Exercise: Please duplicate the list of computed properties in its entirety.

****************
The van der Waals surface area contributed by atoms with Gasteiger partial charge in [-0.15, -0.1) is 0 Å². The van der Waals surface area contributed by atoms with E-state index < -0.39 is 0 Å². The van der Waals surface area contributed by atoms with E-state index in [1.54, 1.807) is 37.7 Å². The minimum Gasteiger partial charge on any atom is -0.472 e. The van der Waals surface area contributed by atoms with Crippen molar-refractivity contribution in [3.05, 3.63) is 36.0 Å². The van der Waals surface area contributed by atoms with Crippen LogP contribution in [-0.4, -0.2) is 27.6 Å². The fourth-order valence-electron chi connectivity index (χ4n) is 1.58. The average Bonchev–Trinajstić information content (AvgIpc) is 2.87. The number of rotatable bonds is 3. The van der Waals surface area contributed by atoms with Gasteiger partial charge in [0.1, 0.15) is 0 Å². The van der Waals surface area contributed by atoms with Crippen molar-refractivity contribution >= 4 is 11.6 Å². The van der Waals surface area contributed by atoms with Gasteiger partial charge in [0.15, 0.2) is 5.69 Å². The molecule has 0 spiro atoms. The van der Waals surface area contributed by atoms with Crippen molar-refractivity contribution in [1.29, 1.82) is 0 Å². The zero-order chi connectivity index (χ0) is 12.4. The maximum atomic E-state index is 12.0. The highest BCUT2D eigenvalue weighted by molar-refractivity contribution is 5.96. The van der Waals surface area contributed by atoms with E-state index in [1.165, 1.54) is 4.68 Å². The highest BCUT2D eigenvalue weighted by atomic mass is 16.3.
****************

The van der Waals surface area contributed by atoms with Gasteiger partial charge in [-0.15, -0.1) is 0 Å². The van der Waals surface area contributed by atoms with E-state index < -0.39 is 0 Å². The van der Waals surface area contributed by atoms with E-state index in [1.54, 1.807) is 37.7 Å². The minimum Gasteiger partial charge on any atom is -0.472 e. The van der Waals surface area contributed by atoms with Crippen molar-refractivity contribution in [3.05, 3.63) is 36.0 Å². The van der Waals surface area contributed by atoms with Crippen LogP contribution in [-0.4, -0.2) is 27.6 Å². The fourth-order valence-electron chi connectivity index (χ4n) is 1.58. The average Bonchev–Trinajstić information content (AvgIpc) is 2.87. The number of rotatable bonds is 3. The van der Waals surface area contributed by atoms with Gasteiger partial charge in [0.1, 0.15) is 0 Å². The van der Waals surface area contributed by atoms with Crippen molar-refractivity contribution >= 4 is 11.6 Å². The van der Waals surface area contributed by atoms with Gasteiger partial charge in [0.15, 0.2) is 5.69 Å². The molecule has 0 spiro atoms. The van der Waals surface area contributed by atoms with Crippen molar-refractivity contribution in [1.29, 1.82) is 0 Å². The zero-order chi connectivity index (χ0) is 12.4. The maximum atomic E-state index is 12.0. The highest BCUT2D eigenvalue weighted by molar-refractivity contribution is 5.96. The van der Waals surface area contributed by atoms with E-state index in [1.165, 1.54) is 4.68 Å². The highest BCUT2D eigenvalue weighted by atomic mass is 16.3.